Feds: Cost-sharing lower than assumed in ACA marketplace plans

A vice squeezing a wallet

A new report from the federal government seeks to quell concerns about the rising costs of Affordable Care Act marketplace plans by pointing out that they have lower deductibles and more covered health services than many assume.

The median individual deductible for a Healthcare.gov policy is $850 this year, a decline from $900 in 2015, according to the Centers for Medicare & Medicaid Services. These numbers take into account the fact that about 60 percent of marketplace consumers receive assistance that reduces their deductibles and other cost-sharing obligations.

For those who do not qualify for reduced cost sharing, deductibles are higher--a median of $3,000 for silver plans, the report notes.

Because so many consumer receive cost-sharing assistance, CMS argues its analysis paints a more accurate picture of what consumers pay than anecdotes about marketplace policies with very high cost sharing that focus on high-deductible plans like those in the bronze tier, even though consumers “overwhelmingly” flock toward silver plans.

Overall, about a third of Healthcare.gov enrollees have deductibles less than or equal to $250, and more than half have deductibles below $1,000 in 2016, the report says.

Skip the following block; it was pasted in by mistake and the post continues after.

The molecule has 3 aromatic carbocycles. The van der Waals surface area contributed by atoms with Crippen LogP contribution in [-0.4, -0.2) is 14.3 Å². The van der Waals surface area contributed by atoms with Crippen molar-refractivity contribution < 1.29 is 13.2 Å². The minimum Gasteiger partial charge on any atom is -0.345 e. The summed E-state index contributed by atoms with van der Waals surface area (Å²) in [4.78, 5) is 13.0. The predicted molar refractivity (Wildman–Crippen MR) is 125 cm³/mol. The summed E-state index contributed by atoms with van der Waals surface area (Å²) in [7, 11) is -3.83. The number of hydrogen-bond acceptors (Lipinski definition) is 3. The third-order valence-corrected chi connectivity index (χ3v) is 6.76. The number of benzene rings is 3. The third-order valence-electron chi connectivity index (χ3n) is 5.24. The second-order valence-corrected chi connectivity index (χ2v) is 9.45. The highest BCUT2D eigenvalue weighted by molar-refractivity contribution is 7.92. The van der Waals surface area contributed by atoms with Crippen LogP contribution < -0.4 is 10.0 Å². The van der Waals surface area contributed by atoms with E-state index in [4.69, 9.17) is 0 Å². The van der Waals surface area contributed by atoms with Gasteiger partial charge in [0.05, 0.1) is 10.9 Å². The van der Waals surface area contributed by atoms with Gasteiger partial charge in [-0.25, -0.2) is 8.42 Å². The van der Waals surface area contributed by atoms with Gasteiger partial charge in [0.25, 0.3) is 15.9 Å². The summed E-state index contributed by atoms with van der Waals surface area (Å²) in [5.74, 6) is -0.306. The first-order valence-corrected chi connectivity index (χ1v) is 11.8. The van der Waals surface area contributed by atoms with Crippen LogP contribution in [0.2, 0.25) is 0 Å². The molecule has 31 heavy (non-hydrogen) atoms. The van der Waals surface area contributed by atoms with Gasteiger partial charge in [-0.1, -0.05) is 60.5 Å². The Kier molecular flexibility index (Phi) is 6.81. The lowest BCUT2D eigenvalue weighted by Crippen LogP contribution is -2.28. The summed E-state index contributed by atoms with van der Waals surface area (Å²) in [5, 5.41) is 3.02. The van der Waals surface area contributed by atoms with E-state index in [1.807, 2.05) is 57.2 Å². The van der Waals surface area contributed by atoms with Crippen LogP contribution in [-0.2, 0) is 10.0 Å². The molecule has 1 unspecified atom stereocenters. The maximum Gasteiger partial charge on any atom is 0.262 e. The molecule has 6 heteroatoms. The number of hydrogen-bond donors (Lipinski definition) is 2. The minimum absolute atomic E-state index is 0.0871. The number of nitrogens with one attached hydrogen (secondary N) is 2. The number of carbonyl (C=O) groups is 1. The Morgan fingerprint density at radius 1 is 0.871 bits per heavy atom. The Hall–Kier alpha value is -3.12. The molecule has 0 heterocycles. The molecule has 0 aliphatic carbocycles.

Healthcare.gov plans also cover an average of seven common healthcare services, including generic drugs and primary care visits--as well as preventive care services such as cancer screenings, immunizations and well-child visits--with no or minimal cost-sharing before consumers meet their deductibles, the report notes. Just looking at deductibles “does not provide an accurate picture of marketplace consumers’ access to care,” CMS says.

“As with premiums, marketplace deductibles and out-of-pocket costs in marketplace plans are often lower than advertised thanks to the financial help available,” Health Insurance Marketplace CEO Kevin Counihan said in an announcement.

A previous government report--issued amid mounting worries that 2017 premiums will soar--pointed out that many consumers pay less than the premium rates that insurers request.

- read the report
- here’s the announcement